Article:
What’s new in CloudStack 4.5.1
It appealed to my perverse side to spend some playing with CloudStack while at the OpenStack conference in Vancouver last week.
Ultimately I am a fan of anything that brings data centre automation and CloudStack and OpenStack I both enjoy working with.
Having built my earlier series of posts on building a lab setup for CloudStack and noticing that 4.5.1 is now released I thought it time to dust down my CloudStack lab.
Lab Setup Changes
The first change I made was to rebuild my template for XenServer to use XenServer 6.5. I bumped into Tim Mackey in Vancouver and thanks for his USB stick I had a fully Service Pack 1 version of XenServer 6.5 ready to deploy.
There are no installation changes for XenServer 6.5 ultimately. It installed smoothly and I simply tagged the CLOUD and MANAGEMENT networks, changed from OpenvSwitch back to Bridged networking as per my original notes and blog post.
The next step was to modify the auto install script for CloudStack to change this over to use 4.5.1. In the CloudStack release notes it does not yet appear that the location for the usual packages is ready. Luckily ShapeBlue to the rescue – http://www.shapeblue.com/packages/ – and I switched my repository for my RPMs and also the System VM templates.
In the interests of time I modified the script to just deploy 4.5 for now. Some day I will look at modifying what I borrowed for multiple versions however I tend to just go forward with versions.
Again the build went well and the combination of BT Cloud performance and ShapeBlue know-how gets the packages downloaded quickly.
Ch Ch Ch Changes
I did the initial CloudStack configuration manually this time just to see how different things were, if at all. Once I had a working environment I then performed a VMware snapshot of the management server and Virtual XenServer so I could roll back and go again I wanted.
The first point I noticed was CloudStack now builds the System VMs after the initial configuration completes.
Personally I am fine with this, as running System VMs is always a sign of a happy CloudStack.
SolidFire Plug-In Mods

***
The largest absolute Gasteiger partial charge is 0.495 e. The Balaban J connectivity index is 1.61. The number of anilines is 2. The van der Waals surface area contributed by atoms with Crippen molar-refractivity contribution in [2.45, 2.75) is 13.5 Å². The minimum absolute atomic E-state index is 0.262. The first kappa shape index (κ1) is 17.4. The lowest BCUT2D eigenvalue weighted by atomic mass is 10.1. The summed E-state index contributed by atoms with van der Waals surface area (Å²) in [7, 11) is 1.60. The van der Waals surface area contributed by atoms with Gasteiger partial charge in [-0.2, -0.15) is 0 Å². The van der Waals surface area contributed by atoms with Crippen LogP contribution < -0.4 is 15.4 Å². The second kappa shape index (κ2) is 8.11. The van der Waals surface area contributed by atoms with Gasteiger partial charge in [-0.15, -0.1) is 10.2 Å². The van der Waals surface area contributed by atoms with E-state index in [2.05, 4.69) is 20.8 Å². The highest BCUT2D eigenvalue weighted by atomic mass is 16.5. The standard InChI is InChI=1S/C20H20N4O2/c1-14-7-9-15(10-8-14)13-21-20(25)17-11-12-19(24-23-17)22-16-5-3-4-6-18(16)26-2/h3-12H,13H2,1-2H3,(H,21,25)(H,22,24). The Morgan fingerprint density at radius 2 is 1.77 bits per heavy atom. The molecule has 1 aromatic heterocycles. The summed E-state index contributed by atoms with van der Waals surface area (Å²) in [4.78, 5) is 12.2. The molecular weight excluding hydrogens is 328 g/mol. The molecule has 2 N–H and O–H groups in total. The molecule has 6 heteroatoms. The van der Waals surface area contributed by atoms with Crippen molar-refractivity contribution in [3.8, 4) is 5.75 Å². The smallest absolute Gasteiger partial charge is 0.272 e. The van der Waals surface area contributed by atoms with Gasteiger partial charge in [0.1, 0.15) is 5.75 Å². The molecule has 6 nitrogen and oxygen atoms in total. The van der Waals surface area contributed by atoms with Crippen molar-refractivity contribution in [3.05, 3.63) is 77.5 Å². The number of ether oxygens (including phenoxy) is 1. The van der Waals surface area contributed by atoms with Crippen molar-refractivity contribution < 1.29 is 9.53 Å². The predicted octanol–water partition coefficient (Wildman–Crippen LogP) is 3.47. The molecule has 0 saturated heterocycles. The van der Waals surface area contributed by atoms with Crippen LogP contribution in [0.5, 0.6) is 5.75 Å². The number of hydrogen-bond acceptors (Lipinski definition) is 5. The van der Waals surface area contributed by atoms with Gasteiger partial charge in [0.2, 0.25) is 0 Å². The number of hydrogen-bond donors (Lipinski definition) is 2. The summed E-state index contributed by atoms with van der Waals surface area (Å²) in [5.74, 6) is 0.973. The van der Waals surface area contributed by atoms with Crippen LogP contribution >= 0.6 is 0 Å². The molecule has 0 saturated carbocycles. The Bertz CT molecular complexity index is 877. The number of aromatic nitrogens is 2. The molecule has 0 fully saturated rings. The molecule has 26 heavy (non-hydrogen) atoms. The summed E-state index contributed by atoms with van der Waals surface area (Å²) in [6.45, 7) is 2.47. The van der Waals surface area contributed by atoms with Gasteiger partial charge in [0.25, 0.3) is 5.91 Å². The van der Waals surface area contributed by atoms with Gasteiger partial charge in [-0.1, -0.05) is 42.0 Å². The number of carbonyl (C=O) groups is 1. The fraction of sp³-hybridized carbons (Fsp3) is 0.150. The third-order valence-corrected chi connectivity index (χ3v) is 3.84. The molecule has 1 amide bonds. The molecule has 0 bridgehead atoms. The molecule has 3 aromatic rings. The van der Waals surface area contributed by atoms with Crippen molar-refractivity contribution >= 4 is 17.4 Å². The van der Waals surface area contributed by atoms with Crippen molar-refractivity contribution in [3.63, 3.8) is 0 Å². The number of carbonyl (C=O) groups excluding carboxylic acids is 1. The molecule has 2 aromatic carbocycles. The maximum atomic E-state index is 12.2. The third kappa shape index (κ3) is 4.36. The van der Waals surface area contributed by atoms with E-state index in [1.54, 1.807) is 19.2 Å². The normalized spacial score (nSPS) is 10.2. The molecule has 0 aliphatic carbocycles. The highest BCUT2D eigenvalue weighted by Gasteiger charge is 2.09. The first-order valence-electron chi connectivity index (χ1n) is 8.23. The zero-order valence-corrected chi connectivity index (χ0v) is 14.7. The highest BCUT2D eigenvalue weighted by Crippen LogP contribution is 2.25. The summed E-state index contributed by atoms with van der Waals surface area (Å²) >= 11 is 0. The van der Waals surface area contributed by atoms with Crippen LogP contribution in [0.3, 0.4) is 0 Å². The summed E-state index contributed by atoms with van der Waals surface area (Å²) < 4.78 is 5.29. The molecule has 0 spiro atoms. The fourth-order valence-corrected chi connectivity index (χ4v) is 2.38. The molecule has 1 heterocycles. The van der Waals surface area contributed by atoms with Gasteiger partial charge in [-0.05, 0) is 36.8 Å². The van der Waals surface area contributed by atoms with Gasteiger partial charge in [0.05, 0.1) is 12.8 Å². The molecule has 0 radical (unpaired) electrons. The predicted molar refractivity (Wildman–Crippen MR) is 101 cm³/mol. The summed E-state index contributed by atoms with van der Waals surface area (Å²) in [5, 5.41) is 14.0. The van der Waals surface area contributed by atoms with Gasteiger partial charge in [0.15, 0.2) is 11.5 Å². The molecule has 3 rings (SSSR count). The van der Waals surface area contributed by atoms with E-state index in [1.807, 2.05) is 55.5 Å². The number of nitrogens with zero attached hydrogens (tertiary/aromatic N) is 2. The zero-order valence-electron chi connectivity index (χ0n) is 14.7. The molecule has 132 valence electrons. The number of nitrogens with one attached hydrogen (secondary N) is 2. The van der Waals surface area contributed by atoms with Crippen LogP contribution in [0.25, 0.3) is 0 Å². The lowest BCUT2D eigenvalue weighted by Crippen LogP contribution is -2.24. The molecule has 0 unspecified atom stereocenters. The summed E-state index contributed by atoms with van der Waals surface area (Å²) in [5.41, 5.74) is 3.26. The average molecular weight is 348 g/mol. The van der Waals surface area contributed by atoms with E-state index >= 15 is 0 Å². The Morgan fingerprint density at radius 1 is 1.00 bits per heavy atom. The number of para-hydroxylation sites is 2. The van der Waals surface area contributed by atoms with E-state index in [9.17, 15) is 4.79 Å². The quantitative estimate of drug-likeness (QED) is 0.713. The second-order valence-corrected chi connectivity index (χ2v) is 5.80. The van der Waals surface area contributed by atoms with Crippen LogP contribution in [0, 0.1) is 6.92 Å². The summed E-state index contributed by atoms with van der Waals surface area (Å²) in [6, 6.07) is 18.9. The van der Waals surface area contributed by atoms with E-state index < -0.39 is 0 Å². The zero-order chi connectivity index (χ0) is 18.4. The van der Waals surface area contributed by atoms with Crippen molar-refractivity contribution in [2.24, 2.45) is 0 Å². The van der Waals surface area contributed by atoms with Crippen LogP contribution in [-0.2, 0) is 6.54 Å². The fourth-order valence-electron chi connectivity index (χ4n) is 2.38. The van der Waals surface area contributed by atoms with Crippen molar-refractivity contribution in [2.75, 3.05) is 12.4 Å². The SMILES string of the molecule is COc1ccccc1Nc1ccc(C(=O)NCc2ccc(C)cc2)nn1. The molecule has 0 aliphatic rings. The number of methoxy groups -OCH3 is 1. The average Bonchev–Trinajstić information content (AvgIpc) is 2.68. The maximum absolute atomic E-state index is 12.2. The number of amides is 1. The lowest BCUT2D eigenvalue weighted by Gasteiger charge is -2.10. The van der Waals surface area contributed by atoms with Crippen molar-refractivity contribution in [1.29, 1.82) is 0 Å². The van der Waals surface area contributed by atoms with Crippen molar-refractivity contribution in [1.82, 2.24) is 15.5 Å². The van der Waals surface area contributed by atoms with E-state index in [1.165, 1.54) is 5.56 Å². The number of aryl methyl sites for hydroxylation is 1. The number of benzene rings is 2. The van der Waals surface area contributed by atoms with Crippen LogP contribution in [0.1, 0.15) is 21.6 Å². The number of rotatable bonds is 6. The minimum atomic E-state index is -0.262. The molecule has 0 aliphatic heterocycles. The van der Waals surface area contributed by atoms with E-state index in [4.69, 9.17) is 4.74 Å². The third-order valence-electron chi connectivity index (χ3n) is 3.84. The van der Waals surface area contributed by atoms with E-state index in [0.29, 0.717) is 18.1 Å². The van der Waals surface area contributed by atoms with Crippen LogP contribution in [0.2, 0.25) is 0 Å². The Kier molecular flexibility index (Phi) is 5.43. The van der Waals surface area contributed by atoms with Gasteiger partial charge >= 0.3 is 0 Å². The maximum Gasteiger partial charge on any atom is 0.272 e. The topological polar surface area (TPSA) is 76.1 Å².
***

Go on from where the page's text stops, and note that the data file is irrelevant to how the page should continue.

Firstly we have now added a user interface to add the SolidFire plug-in. Also as part of our “Google Summer of Code” student’s last year we added an ability to search through Storage Tags rather than having to remember what you added in – personally for me this is a benefit as I always forget how I tagged my plug-in. So taking a look at this, in Home-> Infrastructure -> Primary Storage click Add Primary Storage.
Note, the scope needs to be set as Zone-Wide – it needs a name and you select SolidFire within that. Enter an amount of capacity and IOPS you want to dedicate to the plug-in overall and a tag. The URL is then the details to access the storage as we used to do with the API call. An example is below:
I now build my Compute Service and build a VM which gives a fully automated LUN created on SolidFire as before. But no API calls this time needed….
The other new addition is a totally new plug-in called “SolidFire Shared.” This for instances when you want to share 1 LUN with many root disks but still have the benefit of automatic provisioning. Again most of the parameters are the same however a static min, max and burstIOPS setting are applied and the LUN/volume is created immediately for this.
This is specified at the Cluster level as it is an individual LUN that will be one pod and cluster. The settings are slightly different in the URL and the capacityIOPS must have the minIOPS you specify in the URL.
The url looks like below:
The LUN is then immediately built and provisioned: